Providentially, as I was preparing this week’s message, I read Paul David Tripp’s entry for July 17 in his devotional, New Morning Mercies. His lead statement for the morning is, “Sin causes me to be all too convinced of my righteousness and too focused on your sin.” Before I excerpt more of what Tripp says, let me point out that the issue of sin is foremost in the minds of the disciples when they see this blind man.  They ask Jesus, “Who sinned, this man or his parents; that he was born blind?” And while Jesus’ answer redirects their focus from sin to the glory of God, the link between sin and blindness is well-established in the balance of the story. Jesus answers, “It was not that this man sinned, or his parents, but that the works of God might be displayed in him.” But, amazingly, in the immediate aftermath of God’s work is blindness brought on by the hubristic sin of the people around this man. It’s the same blindness that’s all around us today. We’ll seek to unpack all that John is telling us this week in a message entitled, “Blind Awareness”.

But back to Tripp. In commenting on Jesus’ words to Christians at Laodicea in Revelation 3:14-19, Tripp says:

Here’s the problem that these hard words are addressing in a warning that we all need to hear: you and I like to think that no one has a clearer, more accurate view of us than we do. We all tend to be way too trusting of our view of ourselves. We do this because we do not take seriously what the Bible says about the dynamic of spiritual blindness. If sin is deceitful (and it is), if sin blinds (and it does), then as long as sin still lurks inside me, there will be patches of spiritual blindness. I simply will not see myself with the accuracy that I think I do. In the language of poverty and riches, the passage above basically says, “You look at yourself and you think you’re okay, but you’re far from okay.”

Not only does sin blind, but as sinners, we participate in our own blindness. We all swindle ourselves into thinking that we are better than we are, that what we’re doing is okay when, in fact, it’s not okay in the eyes of God. The spiritual reality is that we’re like naked homeless people, but we see ourselves as affluent and well-dressed. It’s an embarrassing and humbling word picture. It confronts us with how deeply distorted and delusional our view of ourselves can be. Don’t be defensive as you read this; take in the warning.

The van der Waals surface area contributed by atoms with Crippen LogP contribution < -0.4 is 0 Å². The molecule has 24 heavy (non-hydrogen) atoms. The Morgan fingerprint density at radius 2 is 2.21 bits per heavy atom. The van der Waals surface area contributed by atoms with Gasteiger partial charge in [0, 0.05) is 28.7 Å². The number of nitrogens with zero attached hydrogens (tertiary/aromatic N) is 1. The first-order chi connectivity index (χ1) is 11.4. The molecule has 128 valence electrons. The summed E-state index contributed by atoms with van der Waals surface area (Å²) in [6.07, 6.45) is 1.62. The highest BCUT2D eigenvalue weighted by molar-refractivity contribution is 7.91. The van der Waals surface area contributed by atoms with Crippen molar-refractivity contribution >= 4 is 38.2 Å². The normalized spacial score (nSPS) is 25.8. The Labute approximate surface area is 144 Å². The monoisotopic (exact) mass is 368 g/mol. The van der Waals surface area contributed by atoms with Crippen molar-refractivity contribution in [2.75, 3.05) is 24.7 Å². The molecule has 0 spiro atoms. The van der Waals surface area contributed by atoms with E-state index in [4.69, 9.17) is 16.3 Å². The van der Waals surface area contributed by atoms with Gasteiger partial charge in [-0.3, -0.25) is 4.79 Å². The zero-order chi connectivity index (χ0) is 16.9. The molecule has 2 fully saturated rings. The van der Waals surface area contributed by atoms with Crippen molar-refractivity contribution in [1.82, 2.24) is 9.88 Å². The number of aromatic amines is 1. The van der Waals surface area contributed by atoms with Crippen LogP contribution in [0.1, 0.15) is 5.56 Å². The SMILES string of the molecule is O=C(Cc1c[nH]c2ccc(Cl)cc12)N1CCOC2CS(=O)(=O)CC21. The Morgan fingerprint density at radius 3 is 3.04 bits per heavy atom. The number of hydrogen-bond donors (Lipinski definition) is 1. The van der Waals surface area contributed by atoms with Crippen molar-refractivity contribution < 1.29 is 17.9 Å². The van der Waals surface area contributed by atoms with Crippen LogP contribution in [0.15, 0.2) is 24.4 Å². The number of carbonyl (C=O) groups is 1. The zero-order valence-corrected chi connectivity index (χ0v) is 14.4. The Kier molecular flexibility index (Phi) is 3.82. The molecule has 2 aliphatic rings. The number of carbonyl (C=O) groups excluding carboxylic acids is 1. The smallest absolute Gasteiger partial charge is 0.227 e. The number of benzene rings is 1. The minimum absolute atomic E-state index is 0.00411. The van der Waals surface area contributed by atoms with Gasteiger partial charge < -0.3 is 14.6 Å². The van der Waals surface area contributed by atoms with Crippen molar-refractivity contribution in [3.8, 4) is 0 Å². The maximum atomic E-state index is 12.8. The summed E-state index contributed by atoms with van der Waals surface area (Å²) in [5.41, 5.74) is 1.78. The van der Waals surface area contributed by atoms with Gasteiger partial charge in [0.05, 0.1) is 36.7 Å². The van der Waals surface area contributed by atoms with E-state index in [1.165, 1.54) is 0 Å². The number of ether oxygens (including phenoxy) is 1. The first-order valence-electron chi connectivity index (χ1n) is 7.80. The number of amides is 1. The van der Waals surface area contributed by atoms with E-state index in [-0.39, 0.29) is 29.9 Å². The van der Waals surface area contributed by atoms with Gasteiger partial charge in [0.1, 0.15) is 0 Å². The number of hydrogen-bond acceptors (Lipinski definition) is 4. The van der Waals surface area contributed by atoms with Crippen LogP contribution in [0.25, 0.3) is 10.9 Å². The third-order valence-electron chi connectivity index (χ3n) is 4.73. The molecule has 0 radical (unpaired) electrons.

So here’s what happens. When you think that you have this righteousness thing licked, then you quit being concerned about you and you focus your concern on the sins of others. You really need to know that you’re in spiritual trouble when you’re more concerned about the sin of the person next to you than you are with your own. Spiritual clear-sightedness always leads to personal grief and confession, not condemnation of your neighbor. Perhaps your eyes are more closed than you think they are. Perhaps you don’t know yourself as well as you think you do. Pray for the sweet, loving, sight-giving, convicting ministry of the Holy Spirit. His presence in you is a grace.

Tripp nails it. And in case you have any doubt, read John 9 and see that the deepest blindness is not ocular, but psychological and spiritual.

In preparation for Sunday’s message you may wish to consider the following:
  1. Read Jeremiah 5:15 and see the universality of spiritual blindness.
  2. Why would the disciples ask that question in verse 2?
  3. What are the works of God that are to be displayed in him?
  4. Why does Jesus spit on the ground and make mud to put in the man’s eyes?
  5. What is the significance of sending the man to the pool of Siloam to wash?
  6. Why don’t the neighbors believe that he’s been healed? (verses 8-12)
  7. What’s the impediment to the Pharisees believing that he’s been healed? (verses 13-17)
  8. Why do his parents say what they say in verse 21?
  9. Why do the Pharisees get angry in verses 28 and 29?
  10. What’s the irony of the Pharisees’ statement and action in verse 34?
See you Sunday!

Wednesday, July 12, 2017

"The Gift of Humility" - Doug Rehberg

There’s a great statement from Charles Spurgeon that should give us all pause in this period of Facebook and Instagram mania. Read what he says nearly two hundred years ago:

“We have plenty of people nowadays who could not kill a mouse without publishing it in the Gospel Gazette. Samson killed a lion and said nothing about it: the Holy Spirit finds modesty so rare that He takes care to record it (Judges 14:6). Say much of what the Lord has done for you, but say little of what you have done for the Lord. Do not utter a self-glorifying sentence!”

Spurgeon wasn’t simply uttering his own bias; he knew the Scriptures. He knew that there are negative references all over the pages of the Bible regarding self-aggrandizement and pride. Indeed, as we’ll see this week in our text, James 4, humility is not just a laudatory virtue; it’s foundational to the character of God.